Weeks 1 & 2: Dunsfold to Angers, via the Normandy beaches
After a Jane St Aubyn all you can eat brunch, Milla and I said our goodbyes and finally set off to Portsmouth. Milla’s cousin Richard accompanied us as far as Petersfield on his fancy road bike which he boasted he could lift with just his little finger. We ended up camping in a den made out of branches in Queen Elizabeth Country Park – QECP to you mountain bikers out there – before continuing on our merry way the following day through suburbia and into Portsmouth harbour.
We disembarked the ferry in Ouistreham and immediately joined a cycle route heading west along the Normandy coast.
It was on these expansive beaches (codenamed Sword, Juno, Gold, Omaha & Utah) where the Allied forces landed in great numbers on 6th June 1944. This year marks the 75th anniversary of D-Day and it was difficult to visualize what horrors must have happened along these now peaceful stretches of sand. The scene was oh so very French: games of boules; people walking home with a couple of baguettes under their arm; brightly painted wooden shutters; signposts to the nearest boulangerie (very important!) or coiffure (not so important).
The area is a living memorial to the events of 1944/45 and with each new town there is a memorial telling a different story such as this one in Colleville-Montgomery (Sword beach) of piper William ‘Bill’ Millin.
We eventually reached Arromanches-les-Bains and stayed in a delightful campsite perched on a hill overlooking the town and the haunting remains of the Mulbery Harbour. When planning Operation Overlord, the Allies knew that the big ports on the Normandy & Brittany coast would be extremely well defended so they decided to build their own harbour in the UK and tow it across the English Channel to Arromanches-les-Bains.
We then headed inland towards Bayeux along quiet country lanes where not only the Allies would have followed after landing, but almost 900 years before William the Conquerer was in hiding when his position as Duke of Normandy was under threat. We visited the Bayeux Tapestry as well as the beautifully maintained and peaceful Bayeux War Cemetery. Next door there is also a memorial dedicated to journalists who have lost their lives during conflict.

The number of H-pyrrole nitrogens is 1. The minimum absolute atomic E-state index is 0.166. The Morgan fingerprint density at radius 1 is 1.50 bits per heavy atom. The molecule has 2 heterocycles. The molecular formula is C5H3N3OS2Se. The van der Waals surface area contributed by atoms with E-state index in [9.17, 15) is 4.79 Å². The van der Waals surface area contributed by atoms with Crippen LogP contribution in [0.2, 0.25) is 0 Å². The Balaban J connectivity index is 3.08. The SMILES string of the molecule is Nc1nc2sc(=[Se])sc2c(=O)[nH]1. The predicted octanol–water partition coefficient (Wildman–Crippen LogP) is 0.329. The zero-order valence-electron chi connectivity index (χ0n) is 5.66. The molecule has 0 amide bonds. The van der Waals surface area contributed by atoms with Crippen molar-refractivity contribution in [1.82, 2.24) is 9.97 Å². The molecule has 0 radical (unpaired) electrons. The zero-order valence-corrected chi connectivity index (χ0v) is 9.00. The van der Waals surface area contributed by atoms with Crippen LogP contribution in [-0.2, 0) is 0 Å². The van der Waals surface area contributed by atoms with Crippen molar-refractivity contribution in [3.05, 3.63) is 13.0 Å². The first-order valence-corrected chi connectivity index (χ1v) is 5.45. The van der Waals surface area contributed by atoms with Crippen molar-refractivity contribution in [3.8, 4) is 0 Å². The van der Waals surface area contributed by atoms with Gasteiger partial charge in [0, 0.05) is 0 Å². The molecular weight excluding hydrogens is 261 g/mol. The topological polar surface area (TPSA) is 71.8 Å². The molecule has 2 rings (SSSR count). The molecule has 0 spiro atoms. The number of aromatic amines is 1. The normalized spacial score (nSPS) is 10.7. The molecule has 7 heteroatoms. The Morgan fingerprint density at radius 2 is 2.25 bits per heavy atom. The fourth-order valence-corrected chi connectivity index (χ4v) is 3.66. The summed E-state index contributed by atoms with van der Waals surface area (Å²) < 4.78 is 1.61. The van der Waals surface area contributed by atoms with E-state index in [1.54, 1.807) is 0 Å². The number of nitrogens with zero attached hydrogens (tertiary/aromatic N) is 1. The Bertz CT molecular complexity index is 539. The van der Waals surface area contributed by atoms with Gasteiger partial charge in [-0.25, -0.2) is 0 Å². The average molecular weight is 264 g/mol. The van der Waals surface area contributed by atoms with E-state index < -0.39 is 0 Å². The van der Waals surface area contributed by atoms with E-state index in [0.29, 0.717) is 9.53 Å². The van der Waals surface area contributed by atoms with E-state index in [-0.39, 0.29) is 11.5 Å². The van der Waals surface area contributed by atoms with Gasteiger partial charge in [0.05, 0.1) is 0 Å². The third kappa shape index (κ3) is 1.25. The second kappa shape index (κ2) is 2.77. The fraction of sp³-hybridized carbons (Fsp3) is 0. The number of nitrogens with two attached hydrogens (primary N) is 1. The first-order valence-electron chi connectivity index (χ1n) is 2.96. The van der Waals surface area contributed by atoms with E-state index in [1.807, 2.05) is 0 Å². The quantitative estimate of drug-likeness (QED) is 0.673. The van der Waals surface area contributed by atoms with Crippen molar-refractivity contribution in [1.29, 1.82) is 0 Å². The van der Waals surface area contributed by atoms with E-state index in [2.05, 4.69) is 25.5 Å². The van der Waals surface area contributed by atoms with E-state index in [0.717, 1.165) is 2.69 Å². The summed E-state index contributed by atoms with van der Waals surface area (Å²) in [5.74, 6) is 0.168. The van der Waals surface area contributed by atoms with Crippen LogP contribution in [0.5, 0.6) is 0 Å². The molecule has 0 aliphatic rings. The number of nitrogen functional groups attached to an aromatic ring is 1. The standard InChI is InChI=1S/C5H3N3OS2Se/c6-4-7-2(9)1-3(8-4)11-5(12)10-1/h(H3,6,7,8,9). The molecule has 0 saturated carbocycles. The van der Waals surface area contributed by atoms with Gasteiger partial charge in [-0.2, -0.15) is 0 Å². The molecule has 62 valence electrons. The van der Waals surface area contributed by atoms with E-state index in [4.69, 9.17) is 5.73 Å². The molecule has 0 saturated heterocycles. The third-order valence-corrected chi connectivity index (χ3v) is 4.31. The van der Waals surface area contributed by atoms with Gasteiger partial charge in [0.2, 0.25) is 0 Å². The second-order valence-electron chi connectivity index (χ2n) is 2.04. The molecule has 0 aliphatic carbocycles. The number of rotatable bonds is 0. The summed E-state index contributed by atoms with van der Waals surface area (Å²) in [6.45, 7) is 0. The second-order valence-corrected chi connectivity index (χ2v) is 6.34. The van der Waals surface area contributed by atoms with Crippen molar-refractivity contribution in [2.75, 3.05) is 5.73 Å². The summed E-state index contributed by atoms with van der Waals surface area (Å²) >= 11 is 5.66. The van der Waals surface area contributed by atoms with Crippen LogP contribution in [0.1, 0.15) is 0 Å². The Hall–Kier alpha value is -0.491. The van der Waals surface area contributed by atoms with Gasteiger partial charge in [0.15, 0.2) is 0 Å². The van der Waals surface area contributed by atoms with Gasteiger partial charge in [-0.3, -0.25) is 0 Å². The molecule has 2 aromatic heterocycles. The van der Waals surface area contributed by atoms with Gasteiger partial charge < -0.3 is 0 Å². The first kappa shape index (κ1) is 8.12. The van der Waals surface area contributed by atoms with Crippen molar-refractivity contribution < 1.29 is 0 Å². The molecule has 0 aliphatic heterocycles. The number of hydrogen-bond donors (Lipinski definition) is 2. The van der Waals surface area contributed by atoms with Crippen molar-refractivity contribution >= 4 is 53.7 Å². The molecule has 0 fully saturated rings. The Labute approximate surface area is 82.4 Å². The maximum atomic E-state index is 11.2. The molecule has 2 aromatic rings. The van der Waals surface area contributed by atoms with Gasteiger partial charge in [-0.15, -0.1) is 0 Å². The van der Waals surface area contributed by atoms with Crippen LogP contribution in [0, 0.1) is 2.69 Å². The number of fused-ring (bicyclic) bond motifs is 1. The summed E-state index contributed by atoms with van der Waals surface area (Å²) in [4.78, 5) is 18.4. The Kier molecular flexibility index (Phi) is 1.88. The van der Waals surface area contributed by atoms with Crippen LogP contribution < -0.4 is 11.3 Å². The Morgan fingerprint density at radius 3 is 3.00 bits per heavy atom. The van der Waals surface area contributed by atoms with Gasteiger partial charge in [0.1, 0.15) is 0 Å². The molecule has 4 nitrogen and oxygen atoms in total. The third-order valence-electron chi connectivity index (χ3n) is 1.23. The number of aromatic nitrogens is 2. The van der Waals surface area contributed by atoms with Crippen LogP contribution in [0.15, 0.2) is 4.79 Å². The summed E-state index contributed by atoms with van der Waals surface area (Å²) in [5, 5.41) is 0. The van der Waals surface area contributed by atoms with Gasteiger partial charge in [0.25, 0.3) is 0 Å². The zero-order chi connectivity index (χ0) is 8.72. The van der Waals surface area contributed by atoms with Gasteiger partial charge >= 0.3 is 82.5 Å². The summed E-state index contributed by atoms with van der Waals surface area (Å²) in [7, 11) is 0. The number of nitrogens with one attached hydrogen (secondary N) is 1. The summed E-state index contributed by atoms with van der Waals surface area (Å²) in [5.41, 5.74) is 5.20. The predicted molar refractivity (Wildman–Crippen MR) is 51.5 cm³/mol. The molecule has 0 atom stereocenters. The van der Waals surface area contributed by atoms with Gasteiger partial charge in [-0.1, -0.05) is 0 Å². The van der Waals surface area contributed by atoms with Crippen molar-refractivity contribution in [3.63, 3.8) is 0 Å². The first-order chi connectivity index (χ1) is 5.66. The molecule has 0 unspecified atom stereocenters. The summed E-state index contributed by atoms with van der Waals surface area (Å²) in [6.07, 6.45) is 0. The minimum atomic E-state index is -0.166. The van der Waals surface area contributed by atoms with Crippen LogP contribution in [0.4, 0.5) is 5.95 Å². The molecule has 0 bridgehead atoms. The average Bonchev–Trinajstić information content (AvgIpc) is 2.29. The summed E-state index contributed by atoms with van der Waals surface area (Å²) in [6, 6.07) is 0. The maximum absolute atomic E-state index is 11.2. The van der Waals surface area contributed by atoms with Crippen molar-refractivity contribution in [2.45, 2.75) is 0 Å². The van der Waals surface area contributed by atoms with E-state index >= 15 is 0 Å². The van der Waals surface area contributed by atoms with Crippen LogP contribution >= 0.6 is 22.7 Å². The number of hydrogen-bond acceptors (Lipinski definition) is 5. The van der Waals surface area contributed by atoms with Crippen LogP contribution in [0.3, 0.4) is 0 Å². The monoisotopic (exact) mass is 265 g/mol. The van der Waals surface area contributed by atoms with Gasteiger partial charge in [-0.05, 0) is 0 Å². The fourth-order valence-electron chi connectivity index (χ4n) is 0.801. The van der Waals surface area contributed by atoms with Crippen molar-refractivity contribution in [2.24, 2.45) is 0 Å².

Sightseeing completed, we continued inland up and down some surprisingly steep hills which were made even harder in the Easter weekend heatwave. Our luck changed, however, just outside the town of La Graverie when we joined a ‘voie verte’, essentially a former train line which has been converted into a cycle route. Flat as a pancake and with a gentle tail wind we reached Sourdeval and spent a free night in the Camping Municipal (nobody ever came to collect our money) before continuing a short distance the following day to Mortain for a rest day.
The voies vertes are brilliant – traffic free cycle ways where you can cover substantial distance quickly. They’re so straight though that mirages of steep hills appear in the distance and you keep thinking ‘surely not?’ and then breath a sigh of relief as you approach what is actually a gentle incline.
By Domfront (don’t pronounce the ’T’ according to Milla) we had joined the Vélo Francette, a fantastic 600 km cycle way from Ouistreham to La Rochelle although we wouldn’t follow it all the way to the Atlantic coast. Following the meandering River Mayenne we eventually reached Angers, a lovely surprise, and a city we both agreed that we probably would never have visited had it not been for this trip.
We stayed with Paul and his two flat mates, Simon and Georges, courtesy of a website called Warmshowers which aims to put cycle tourers in touch with other cycle tourers who can offer them a place to stay. Paul was planning a cycle trip of his own with his girlfriend, so was hosting cyclists to learn more about cycle touring and offer up his own home before being welcomed into others. We were blown away by their hospitality, especially after a morale destroying wild camp the night before, and enjoyed going out with them and celebrating Georges’ 30th birthday.